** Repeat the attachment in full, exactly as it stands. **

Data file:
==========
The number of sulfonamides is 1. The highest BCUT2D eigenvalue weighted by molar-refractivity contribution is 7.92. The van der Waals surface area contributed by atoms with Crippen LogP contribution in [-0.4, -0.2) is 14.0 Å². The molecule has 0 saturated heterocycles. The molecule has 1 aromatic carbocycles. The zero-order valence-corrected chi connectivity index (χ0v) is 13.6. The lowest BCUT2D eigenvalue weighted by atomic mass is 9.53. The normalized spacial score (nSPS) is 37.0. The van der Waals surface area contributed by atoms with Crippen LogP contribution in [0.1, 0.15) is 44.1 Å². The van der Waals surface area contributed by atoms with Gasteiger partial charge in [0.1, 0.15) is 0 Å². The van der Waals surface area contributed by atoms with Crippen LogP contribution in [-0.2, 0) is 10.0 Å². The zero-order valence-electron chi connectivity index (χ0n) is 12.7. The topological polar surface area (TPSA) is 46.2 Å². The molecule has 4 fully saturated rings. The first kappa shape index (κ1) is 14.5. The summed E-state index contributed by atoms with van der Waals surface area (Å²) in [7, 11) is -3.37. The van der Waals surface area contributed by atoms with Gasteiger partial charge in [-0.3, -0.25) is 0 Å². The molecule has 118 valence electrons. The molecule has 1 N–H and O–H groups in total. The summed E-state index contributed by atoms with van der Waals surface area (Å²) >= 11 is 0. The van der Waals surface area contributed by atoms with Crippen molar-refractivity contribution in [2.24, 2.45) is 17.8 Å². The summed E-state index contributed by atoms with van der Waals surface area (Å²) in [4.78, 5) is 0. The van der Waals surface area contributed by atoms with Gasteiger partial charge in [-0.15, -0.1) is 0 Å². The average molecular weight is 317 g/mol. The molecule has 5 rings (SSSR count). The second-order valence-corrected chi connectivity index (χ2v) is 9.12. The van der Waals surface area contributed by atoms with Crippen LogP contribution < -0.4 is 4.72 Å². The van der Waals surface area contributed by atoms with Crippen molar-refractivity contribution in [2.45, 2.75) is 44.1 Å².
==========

The number of sulfonamides is 1. The highest BCUT2D eigenvalue weighted by molar-refractivity contribution is 7.92. The van der Waals surface area contributed by atoms with Crippen LogP contribution in [-0.4, -0.2) is 14.0 Å². The molecule has 0 saturated heterocycles. The molecule has 1 aromatic carbocycles. The zero-order valence-corrected chi connectivity index (χ0v) is 13.6. The lowest BCUT2D eigenvalue weighted by atomic mass is 9.53. The normalized spacial score (nSPS) is 37.0. The van der Waals surface area contributed by atoms with Crippen LogP contribution in [0.1, 0.15) is 44.1 Å². The van der Waals surface area contributed by atoms with Gasteiger partial charge in [0.1, 0.15) is 0 Å². The van der Waals surface area contributed by atoms with Crippen LogP contribution in [-0.2, 0) is 10.0 Å². The zero-order valence-electron chi connectivity index (χ0n) is 12.7. The topological polar surface area (TPSA) is 46.2 Å². The molecule has 4 fully saturated rings. The first kappa shape index (κ1) is 14.5. The summed E-state index contributed by atoms with van der Waals surface area (Å²) in [7, 11) is -3.37. The van der Waals surface area contributed by atoms with Gasteiger partial charge in [-0.3, -0.25) is 0 Å². The molecule has 118 valence electrons. The molecule has 1 N–H and O–H groups in total. The summed E-state index contributed by atoms with van der Waals surface area (Å²) >= 11 is 0. The van der Waals surface area contributed by atoms with Crippen molar-refractivity contribution in [2.24, 2.45) is 17.8 Å². The summed E-state index contributed by atoms with van der Waals surface area (Å²) in [4.78, 5) is 0. The van der Waals surface area contributed by atoms with Gasteiger partial charge in [-0.15, -0.1) is 0 Å². The average molecular weight is 317 g/mol. The molecule has 5 rings (SSSR count). The second-order valence-corrected chi connectivity index (χ2v) is 9.12. The van der Waals surface area contributed by atoms with Crippen LogP contribution < -0.4 is 4.72 Å². The van der Waals surface area contributed by atoms with Crippen molar-refractivity contribution in [2.45, 2.75) is 44.1 Å².